But a landlord had not declared any rental income for 10 years, the amount inclusive of the tax due, fines and interest could add us to a whopping £230,000– not only is that meaning all the income is wiped out but worse it represents 45% of the property’s value. Disaster surely for landlords!! The situation could be even worse if the landlord was an additional tax rate payer ie paying 45% tax rate – then the bill over 10 years could be as much as £250,000 with tax, fine and interest – that’s 50% of the property value!
And can you imagine if the Landlord has overseas income too – then the fine could be 200% and over 10 years then that would represent almost 75% of the property’s value, so it’s vital not to be informed of your liability and ensure compliance.
This is clearly a worse case scenario – but we provide some more examples below based on one, five and ten years, both with and without a loan – but whichever case a landlord considers, no-compliance is a no go, the HMRC will catch up with you in the end and when they do, they have very draconian powers and will pursue landlords wherever they are until everything has been paid.
HMRC can investigate property rental income records as far back as they deem necessary if it suspects a deliberate tax evasion – they view this as criminal activity and will pursue until they collect.
HMRC do issue “nudge” letters to landlords they suspect for irregularities asking the landlord to be transparent and provide all information to avoid heavy fines. Landlords would be foolish to ignore any such correspondence as they will be far more aggressive will likely lead to a full investigation of your affairs with HMRC reviewing all aspects of a landlord’s income, including income earned via non-rental sources as well.
The ‘Let Property Campaign’ initiated by HMRC gives all UK landlords a chance to bring their tax affairs up to date. Under this scheme, landlords with undisclosed rental incomes have 90 days to calculate and pay the tax liable on their rental incomes.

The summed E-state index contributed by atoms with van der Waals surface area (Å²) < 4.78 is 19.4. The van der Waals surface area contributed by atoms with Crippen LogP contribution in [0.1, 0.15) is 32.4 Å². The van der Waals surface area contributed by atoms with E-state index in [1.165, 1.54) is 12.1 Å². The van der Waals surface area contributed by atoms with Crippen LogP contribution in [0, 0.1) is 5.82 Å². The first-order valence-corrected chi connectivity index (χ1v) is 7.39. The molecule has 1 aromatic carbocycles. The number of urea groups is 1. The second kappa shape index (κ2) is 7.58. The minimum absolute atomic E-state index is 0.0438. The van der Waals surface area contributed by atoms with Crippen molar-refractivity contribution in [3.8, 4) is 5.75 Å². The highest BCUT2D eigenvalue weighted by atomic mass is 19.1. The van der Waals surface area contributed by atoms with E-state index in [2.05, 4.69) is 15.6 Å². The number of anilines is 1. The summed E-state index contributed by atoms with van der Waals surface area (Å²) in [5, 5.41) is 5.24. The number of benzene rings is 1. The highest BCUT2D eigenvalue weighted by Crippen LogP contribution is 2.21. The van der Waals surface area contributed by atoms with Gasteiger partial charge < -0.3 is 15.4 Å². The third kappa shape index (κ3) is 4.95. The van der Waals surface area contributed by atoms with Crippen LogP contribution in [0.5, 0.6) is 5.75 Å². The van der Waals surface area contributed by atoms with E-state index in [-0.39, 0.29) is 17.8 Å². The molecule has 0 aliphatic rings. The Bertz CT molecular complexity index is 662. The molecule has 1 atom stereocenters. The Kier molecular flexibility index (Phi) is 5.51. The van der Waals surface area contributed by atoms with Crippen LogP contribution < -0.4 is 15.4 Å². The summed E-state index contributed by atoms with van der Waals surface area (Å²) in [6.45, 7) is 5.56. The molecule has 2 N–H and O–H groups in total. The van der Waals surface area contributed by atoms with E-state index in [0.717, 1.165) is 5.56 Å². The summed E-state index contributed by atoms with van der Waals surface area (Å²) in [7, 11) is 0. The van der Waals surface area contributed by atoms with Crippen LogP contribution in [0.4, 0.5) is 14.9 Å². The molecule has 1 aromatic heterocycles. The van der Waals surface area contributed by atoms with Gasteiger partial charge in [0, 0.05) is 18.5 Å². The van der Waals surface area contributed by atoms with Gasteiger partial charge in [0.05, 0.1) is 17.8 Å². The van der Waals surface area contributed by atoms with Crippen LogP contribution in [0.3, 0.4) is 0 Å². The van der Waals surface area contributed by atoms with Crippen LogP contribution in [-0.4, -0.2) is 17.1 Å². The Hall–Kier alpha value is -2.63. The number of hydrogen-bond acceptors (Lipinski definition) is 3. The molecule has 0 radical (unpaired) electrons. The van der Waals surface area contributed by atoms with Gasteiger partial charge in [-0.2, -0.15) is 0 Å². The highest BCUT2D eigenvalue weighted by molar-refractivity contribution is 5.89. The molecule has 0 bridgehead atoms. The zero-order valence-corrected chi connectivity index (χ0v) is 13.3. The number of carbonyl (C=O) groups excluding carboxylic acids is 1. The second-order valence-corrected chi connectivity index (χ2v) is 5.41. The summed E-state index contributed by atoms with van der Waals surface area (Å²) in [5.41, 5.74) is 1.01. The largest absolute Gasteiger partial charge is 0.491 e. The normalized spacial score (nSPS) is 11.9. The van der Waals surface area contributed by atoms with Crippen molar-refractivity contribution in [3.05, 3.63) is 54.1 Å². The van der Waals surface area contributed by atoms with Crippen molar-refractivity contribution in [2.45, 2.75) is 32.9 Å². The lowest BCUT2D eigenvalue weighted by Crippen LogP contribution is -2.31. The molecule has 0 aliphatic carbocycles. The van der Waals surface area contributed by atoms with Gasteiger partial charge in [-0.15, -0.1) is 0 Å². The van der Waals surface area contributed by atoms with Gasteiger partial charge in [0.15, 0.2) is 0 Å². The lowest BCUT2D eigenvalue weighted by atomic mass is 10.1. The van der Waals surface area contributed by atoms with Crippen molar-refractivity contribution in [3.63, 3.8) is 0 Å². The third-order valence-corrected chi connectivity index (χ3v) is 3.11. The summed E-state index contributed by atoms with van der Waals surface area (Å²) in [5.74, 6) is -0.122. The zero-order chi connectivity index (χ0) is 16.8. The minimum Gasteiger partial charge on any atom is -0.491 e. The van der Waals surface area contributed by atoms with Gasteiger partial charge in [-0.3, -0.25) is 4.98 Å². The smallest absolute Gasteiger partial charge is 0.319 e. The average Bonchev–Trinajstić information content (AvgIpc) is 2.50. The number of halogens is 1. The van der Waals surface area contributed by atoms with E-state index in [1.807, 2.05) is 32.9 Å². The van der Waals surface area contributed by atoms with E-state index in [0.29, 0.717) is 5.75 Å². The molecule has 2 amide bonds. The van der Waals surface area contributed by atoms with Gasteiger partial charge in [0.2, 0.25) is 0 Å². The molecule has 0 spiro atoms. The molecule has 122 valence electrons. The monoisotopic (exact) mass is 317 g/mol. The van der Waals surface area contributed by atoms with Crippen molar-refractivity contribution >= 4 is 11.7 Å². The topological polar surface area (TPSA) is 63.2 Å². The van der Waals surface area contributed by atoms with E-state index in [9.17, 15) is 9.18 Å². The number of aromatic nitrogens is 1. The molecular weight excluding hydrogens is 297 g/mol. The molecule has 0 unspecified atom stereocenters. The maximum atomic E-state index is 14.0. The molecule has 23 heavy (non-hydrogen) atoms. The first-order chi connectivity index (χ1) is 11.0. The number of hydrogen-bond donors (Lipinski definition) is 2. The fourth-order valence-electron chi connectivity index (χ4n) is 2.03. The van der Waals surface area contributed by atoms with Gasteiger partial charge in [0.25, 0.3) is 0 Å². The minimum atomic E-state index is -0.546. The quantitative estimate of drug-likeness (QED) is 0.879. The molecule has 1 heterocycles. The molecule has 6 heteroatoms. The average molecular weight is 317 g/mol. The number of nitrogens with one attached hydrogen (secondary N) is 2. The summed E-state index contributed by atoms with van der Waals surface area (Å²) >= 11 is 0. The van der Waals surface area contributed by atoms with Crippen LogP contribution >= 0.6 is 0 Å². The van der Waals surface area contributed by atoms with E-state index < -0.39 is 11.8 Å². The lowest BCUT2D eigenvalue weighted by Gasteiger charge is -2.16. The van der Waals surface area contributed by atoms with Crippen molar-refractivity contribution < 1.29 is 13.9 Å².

Since this is a voluntary disclosure by landlords, HMRC are highly likely to reduce the penalties or fines. The benefits of this scheme can only be availed by individual landlords letting out residential properties and do not apply to companies or trusts with undisclosed rental incomes. Honesty and openness is always the best way forward.
Transparency in declaring rental income is the first step for all landlords to ensure taxes are minimised.
Our examples don’t take into account expenses. Claiming allowable expenses like repairs, maintenance costs, utility bills and insurance premiums are simple way reduce a landlord’s tax liability.
In summary, the net is closing in and any landlords evading tax by not declaring their income are running a very serious risk. With the cost of living crisis and the UK’s government need to cover the costs of the Covid pandemic, anyone not paying tax due will be pursued and landlords are a key target for HMRC as property values are high and can be sold to cover taxes and fines.
We recommend that Landlords take professional advice to ensure their income is correctly reported, minimising a landlord’s tax obligation to avoid interest and punative fines. Moreover, by being transparent, a landlord reduces the risk of an HMRC investigation which will be very meticulous, time consuming and expensive if you need accountants or lawyers to step in and assist.
If you are an overseas investor and need assistance with completing a tax return, we can help. Get in touch with our tax return team for further details.
View all posts by Vidhur Mehra